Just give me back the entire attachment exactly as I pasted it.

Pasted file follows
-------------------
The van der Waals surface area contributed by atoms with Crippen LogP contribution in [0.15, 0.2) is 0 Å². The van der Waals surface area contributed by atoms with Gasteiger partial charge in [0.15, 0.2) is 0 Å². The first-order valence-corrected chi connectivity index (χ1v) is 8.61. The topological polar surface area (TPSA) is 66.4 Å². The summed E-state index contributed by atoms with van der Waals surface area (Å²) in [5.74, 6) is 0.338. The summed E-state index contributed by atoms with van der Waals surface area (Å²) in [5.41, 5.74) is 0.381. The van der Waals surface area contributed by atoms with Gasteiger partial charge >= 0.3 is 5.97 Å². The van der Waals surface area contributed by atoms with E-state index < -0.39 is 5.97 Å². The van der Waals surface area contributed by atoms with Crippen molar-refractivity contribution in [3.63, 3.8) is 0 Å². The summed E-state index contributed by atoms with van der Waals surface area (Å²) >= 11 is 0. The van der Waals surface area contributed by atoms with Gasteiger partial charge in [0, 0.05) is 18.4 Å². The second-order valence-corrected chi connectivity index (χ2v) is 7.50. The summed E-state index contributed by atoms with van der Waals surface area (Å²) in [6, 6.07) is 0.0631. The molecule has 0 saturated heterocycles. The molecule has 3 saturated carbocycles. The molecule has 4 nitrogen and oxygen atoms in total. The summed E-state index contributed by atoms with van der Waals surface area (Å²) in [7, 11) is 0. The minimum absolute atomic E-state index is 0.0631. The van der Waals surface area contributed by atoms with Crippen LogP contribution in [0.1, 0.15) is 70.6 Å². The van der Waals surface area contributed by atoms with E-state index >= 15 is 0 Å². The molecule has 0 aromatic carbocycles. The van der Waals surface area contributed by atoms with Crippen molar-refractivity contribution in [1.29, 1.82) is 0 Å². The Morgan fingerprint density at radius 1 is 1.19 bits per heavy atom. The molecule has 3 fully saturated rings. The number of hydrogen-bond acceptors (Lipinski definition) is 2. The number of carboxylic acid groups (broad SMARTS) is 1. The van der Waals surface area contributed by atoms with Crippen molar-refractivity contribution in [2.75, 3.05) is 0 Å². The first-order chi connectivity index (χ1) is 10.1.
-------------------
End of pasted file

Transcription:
The van der Waals surface area contributed by atoms with Crippen LogP contribution in [0.15, 0.2) is 0 Å². The van der Waals surface area contributed by atoms with Gasteiger partial charge in [0.15, 0.2) is 0 Å². The first-order valence-corrected chi connectivity index (χ1v) is 8.61. The topological polar surface area (TPSA) is 66.4 Å². The summed E-state index contributed by atoms with van der Waals surface area (Å²) in [5.74, 6) is 0.338. The summed E-state index contributed by atoms with van der Waals surface area (Å²) in [5.41, 5.74) is 0.381. The van der Waals surface area contributed by atoms with Gasteiger partial charge >= 0.3 is 5.97 Å². The van der Waals surface area contributed by atoms with E-state index < -0.39 is 5.97 Å². The van der Waals surface area contributed by atoms with Crippen molar-refractivity contribution in [3.63, 3.8) is 0 Å². The summed E-state index contributed by atoms with van der Waals surface area (Å²) >= 11 is 0. The van der Waals surface area contributed by atoms with Gasteiger partial charge in [0, 0.05) is 18.4 Å². The second-order valence-corrected chi connectivity index (χ2v) is 7.50. The summed E-state index contributed by atoms with van der Waals surface area (Å²) in [6, 6.07) is 0.0631. The molecule has 0 saturated heterocycles. The molecule has 3 saturated carbocycles. The molecule has 4 nitrogen and oxygen atoms in total. The summed E-state index contributed by atoms with van der Waals surface area (Å²) in [7, 11) is 0. The minimum absolute atomic E-state index is 0.0631. The van der Waals surface area contributed by atoms with Crippen LogP contribution in [0.1, 0.15) is 70.6 Å². The van der Waals surface area contributed by atoms with E-state index >= 15 is 0 Å². The molecule has 0 aromatic carbocycles. The van der Waals surface area contributed by atoms with Crippen molar-refractivity contribution in [1.29, 1.82) is 0 Å². The Morgan fingerprint density at radius 1 is 1.19 bits per heavy atom. The molecule has 3 fully saturated rings. The number of hydrogen-bond acceptors (Lipinski definition) is 2. The number of carboxylic acid groups (broad SMARTS) is 1. The van der Waals surface area contributed by atoms with Crippen molar-refractivity contribution in [2.75, 3.05) is 0 Å². The first-order chi connectivity index (χ1) is 10.1.